Defendant argues that deposing Fields is harassment and urged plaintiff to withdraw a deposition notice (also to be conducted after the March 20, 2015, discovery deadline) (Docket No. 26, Def. Atty. Decl. ¶ 9). Plaintiff requested an extension of the discovery deadline (Docket No. 19; see Docket No. 20, Amended Scheduling Order), but she has not sought document production on the exemption issue, central to two of her claims (Docket No. 26, Def. Memo. at 3-4, 2). On April 7, 2015, after the discovery deadline, plaintiff noticed Fields' deposition, ostensibly to testify on the exempt/non-exempt status (Docket No. 26, Def. Memo. at 4). When plaintiff herself was deposed, she testified that she never met Fields, that she did not know whether Fields had any knowledge of her claims or had responsibilities regarding the exempt/non-exempt designation (id. at 4; id., Def. Atty. Decl. ¶ 9, Ex. C, Pl. EBT Tr. at 352-62). Plaintiff testified that Fields, as vice president, would have knowledge of the policies and procedures of Ford (Docket No. 26, Def. Atty. Decl., Ex. C, EBT Tr. at 353, 355-56), that Fields had published training on the difference between exempt and non-exempt (id. at 356-57). Plaintiff also testified that, from another action, Fields' name was mentioned, and that she had to become aware of exempt/non-exempt policies at the Buffalo plant as they arose in that case (id. at 359-60).

Fields is the "Group Vice President, Human Resources and Corporate Services" for defendant and is the highest ranking human services official (Docket No. 26 Fields Decl., ¶ 2). She denies knowing plaintiff or knowing her job title or what her job entails (id. ¶ 3). Fields also disclaims knowledge of how Ford classifies employees as exempt or non-exempt and denies any involvement in that decision making process (id.).

Defendant, in its reply, argues that plaintiff waited until the day before the discovery deadline to move for extension of the deadline (Docket No. 29, Def. Atty. Reply Decl. ¶ 3). Defendant proposes that if any extension of discovery time is granted, it should be limited to conduct a single deposition of a knowledgeable Ford representative in the Eastern District of Michigan, limited to the narrow issue of the exempt classification procedure (Docket No. 30, Def. Reply Memo. at 4-5).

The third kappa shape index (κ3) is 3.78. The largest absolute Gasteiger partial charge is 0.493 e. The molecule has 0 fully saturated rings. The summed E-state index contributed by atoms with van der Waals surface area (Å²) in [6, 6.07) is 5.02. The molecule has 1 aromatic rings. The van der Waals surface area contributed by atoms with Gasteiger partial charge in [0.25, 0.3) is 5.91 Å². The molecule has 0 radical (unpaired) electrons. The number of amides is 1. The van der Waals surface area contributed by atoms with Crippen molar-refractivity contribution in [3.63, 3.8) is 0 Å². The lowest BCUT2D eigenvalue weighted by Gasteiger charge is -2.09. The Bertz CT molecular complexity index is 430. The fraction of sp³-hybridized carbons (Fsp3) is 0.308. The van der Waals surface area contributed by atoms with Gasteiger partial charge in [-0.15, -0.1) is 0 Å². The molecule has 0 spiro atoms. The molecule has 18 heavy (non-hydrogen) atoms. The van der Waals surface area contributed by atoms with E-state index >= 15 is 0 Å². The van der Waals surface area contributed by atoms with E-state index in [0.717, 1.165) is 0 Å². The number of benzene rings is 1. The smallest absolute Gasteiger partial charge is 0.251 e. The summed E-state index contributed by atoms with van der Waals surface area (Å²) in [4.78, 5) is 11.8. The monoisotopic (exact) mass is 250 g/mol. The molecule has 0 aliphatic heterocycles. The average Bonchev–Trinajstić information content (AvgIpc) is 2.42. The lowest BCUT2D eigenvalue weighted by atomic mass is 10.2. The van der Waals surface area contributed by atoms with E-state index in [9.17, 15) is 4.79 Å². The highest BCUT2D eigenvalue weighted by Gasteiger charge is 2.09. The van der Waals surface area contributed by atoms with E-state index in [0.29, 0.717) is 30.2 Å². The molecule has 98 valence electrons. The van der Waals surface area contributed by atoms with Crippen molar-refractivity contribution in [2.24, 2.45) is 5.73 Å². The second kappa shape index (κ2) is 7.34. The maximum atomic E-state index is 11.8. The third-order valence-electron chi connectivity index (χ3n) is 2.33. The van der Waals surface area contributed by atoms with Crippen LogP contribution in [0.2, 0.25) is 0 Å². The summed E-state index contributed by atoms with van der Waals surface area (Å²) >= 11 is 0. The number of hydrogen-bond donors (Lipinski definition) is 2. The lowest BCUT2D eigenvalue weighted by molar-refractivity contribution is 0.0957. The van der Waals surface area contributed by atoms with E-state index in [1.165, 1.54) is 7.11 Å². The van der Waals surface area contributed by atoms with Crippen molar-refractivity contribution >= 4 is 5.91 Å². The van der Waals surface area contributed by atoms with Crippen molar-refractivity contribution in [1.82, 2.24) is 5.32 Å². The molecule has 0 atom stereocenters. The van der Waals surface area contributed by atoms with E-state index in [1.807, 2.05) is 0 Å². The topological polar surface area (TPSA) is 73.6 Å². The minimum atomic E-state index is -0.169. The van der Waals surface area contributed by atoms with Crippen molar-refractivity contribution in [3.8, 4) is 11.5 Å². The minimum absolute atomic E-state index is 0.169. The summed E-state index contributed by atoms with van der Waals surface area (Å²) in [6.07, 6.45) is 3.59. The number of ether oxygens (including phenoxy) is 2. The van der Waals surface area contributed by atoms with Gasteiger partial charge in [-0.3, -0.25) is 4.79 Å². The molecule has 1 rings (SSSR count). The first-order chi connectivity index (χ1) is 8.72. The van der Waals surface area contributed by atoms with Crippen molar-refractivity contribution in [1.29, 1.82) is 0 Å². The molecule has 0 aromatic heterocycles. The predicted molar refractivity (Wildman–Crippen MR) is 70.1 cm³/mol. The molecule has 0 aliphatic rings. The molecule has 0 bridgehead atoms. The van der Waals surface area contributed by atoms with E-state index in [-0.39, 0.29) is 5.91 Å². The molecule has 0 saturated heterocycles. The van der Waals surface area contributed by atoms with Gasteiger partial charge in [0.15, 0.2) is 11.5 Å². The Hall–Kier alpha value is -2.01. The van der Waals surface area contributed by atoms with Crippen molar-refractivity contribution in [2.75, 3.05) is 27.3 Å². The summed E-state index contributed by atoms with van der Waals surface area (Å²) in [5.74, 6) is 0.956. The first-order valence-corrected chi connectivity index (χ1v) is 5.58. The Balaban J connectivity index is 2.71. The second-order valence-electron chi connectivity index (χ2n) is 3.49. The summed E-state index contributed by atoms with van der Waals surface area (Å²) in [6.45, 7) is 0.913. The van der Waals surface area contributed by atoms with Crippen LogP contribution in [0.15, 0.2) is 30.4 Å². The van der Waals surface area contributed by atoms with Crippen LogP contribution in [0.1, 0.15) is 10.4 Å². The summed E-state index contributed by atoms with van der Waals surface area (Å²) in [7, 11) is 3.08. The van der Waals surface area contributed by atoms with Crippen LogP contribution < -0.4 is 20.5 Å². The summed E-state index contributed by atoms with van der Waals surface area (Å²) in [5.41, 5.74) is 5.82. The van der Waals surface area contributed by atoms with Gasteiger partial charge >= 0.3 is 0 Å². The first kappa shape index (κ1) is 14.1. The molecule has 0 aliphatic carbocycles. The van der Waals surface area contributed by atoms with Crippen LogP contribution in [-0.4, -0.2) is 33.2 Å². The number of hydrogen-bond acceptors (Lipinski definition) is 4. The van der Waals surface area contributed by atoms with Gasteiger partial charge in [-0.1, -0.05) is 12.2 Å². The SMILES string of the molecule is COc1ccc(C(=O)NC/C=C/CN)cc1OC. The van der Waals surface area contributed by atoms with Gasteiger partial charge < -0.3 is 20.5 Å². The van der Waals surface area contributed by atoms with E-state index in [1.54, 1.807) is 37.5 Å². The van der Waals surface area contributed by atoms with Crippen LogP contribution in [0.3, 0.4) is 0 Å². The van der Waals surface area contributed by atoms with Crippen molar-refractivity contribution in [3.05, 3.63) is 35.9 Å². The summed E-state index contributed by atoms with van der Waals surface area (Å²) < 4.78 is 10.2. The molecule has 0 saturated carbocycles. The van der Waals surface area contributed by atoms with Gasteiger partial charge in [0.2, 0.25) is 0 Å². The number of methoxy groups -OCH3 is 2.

Defense Motion for Protective Order

In response to plaintiff's motion, defendant moves for a protective Order, alternatively seeking to prohibit Ms. Fields' deposition or to have her (and other) deposition held where defendant's principal offices are (Docket No. 26, Def. Amended Notice of Motion), in Dearborn, Michigan (Docket No. 26, Fields Decl. ¶ 4) in the Eastern District of Michigan, 28 U.S.C. § 102(a)(1). Defendant argues that plaintiff has failed to show that Fields' testimony would be relevant in this action, given that Fields knows nothing about the exempt/non-exempt classification (Docket No. 26, Def. Memo. at 2). Defendant seeks a protective Order to avoid the annoyance and harassment of Fields (id. at 8). As a high-level official at Ford without personal knowledge relevant to this case, defendant argues that Fields (should she be examined at all) should be examined in her corporate home district rather than compelled to come to this District (id. at 9-10).

Defendant also seeks to hold any other deposition in the Eastern District of Michigan (see Docket No. 26, Def. Notice of Motion), but does not state specific witnesses plaintiff seeks to depose and where these persons are located.

Plaintiff is seeking the decision maker that set her exempt/non-exempt classification. She responds that she deposed Jeffrey Croff, defendant's HR manager in Buffalo (and proffered in defendant's initial disclosure), and Dr. Anade Long (nee Jacobs, see Docket No. 30, Def. Reply Memo. at 3), the former HR manager for defendant, and both officials were unable to testify as to the determination of exempt/non-exempt status and could not identify who did (since they did not make that determination themselves) (Docket No. 28, Pl. Atty. Decl. ¶¶ 3, 4, 5-6, Exs. A, B; id., Pl. 2d Memo. at 2). During Croff's deposition, he stated that he had no information relating to how duties were allocated by employee classification, because such decisions were centrally made (Docket No. 28, Pl. 2d Memo. at 3; Docket No. 28, Pl. Atty. Decl. Ex. A, Croff EBT Tr. at 39). Croff testified that he believed that "HR for HR" would determine exempt status, a person he could not name (Docket No. 28, Pl. Atty. Decl. Ex. A, Croff EBT Tr. at 40). Dr. Long later was examined and she testified that exempt classification was made by unnamed "salaried personnel in Dearborn" (Docket No. 28, Pl. Atty. Decl. Ex. B, Long EBT Tr. at 74). Dr. Long testified that plaintiff's position was exempt ...


Buy This Entire Record For $7.95

Download the entire decision to receive the complete text, official citation,
docket number, dissents and concurrences, and footnotes for this case.

Learn more about what you receive with purchase of this case.